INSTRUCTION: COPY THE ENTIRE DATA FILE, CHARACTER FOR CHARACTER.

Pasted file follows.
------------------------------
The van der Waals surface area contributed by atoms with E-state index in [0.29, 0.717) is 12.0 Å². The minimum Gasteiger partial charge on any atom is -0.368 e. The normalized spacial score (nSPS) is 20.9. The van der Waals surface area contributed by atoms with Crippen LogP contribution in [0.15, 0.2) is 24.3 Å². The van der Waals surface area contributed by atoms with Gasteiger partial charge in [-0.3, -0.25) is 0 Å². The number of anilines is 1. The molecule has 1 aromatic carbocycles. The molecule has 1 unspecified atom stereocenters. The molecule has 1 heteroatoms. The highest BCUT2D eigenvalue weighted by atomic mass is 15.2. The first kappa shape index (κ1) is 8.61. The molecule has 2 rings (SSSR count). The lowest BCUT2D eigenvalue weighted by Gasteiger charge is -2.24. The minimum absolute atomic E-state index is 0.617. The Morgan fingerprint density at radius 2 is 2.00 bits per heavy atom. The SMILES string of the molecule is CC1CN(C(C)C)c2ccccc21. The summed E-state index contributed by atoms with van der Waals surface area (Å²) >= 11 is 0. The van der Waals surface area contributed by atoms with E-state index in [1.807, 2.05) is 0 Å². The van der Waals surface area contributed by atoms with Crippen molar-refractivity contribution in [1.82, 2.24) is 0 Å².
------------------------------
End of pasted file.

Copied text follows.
The van der Waals surface area contributed by atoms with E-state index in [0.29, 0.717) is 12.0 Å². The minimum Gasteiger partial charge on any atom is -0.368 e. The normalized spacial score (nSPS) is 20.9. The van der Waals surface area contributed by atoms with Crippen LogP contribution in [0.15, 0.2) is 24.3 Å². The van der Waals surface area contributed by atoms with Gasteiger partial charge in [-0.3, -0.25) is 0 Å². The number of anilines is 1. The molecule has 1 aromatic carbocycles. The molecule has 1 unspecified atom stereocenters. The molecule has 1 heteroatoms. The highest BCUT2D eigenvalue weighted by atomic mass is 15.2. The first kappa shape index (κ1) is 8.61. The molecule has 2 rings (SSSR count). The lowest BCUT2D eigenvalue weighted by Gasteiger charge is -2.24. The minimum absolute atomic E-state index is 0.617. The Morgan fingerprint density at radius 2 is 2.00 bits per heavy atom. The SMILES string of the molecule is CC1CN(C(C)C)c2ccccc21. The summed E-state index contributed by atoms with van der Waals surface area (Å²) >= 11 is 0. The van der Waals surface area contributed by atoms with E-state index in [1.807, 2.05) is 0 Å². The van der Waals surface area contributed by atoms with Crippen molar-refractivity contribution in [1.82, 2.24) is 0 Å².